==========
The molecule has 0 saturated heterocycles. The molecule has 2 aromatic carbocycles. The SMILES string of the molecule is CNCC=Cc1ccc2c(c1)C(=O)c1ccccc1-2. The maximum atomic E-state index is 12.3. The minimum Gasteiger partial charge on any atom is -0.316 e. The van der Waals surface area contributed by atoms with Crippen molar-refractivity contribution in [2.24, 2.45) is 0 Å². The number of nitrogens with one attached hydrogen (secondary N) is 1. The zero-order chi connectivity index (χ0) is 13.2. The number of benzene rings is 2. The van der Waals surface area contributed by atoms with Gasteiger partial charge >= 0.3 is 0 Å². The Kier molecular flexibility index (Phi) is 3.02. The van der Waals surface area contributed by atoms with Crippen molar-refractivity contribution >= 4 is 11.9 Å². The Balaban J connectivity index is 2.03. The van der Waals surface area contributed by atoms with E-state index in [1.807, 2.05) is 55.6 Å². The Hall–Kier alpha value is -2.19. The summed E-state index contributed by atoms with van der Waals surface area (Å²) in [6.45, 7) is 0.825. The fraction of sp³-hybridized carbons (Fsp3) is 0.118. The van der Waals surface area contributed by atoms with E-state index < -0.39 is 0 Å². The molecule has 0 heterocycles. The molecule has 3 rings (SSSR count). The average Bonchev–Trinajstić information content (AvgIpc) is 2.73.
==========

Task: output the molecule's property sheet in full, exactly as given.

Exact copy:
The molecule has 0 saturated heterocycles. The molecule has 2 aromatic carbocycles. The SMILES string of the molecule is CNCC=Cc1ccc2c(c1)C(=O)c1ccccc1-2. The maximum atomic E-state index is 12.3. The minimum Gasteiger partial charge on any atom is -0.316 e. The van der Waals surface area contributed by atoms with Crippen molar-refractivity contribution in [2.24, 2.45) is 0 Å². The number of nitrogens with one attached hydrogen (secondary N) is 1. The zero-order chi connectivity index (χ0) is 13.2. The number of benzene rings is 2. The van der Waals surface area contributed by atoms with Gasteiger partial charge >= 0.3 is 0 Å². The Kier molecular flexibility index (Phi) is 3.02. The van der Waals surface area contributed by atoms with Crippen molar-refractivity contribution >= 4 is 11.9 Å². The Balaban J connectivity index is 2.03. The van der Waals surface area contributed by atoms with E-state index in [1.807, 2.05) is 55.6 Å². The Hall–Kier alpha value is -2.19. The summed E-state index contributed by atoms with van der Waals surface area (Å²) in [6.45, 7) is 0.825. The fraction of sp³-hybridized carbons (Fsp3) is 0.118. The van der Waals surface area contributed by atoms with E-state index < -0.39 is 0 Å². The molecule has 0 heterocycles. The molecule has 3 rings (SSSR count). The average Bonchev–Trinajstić information content (AvgIpc) is 2.73.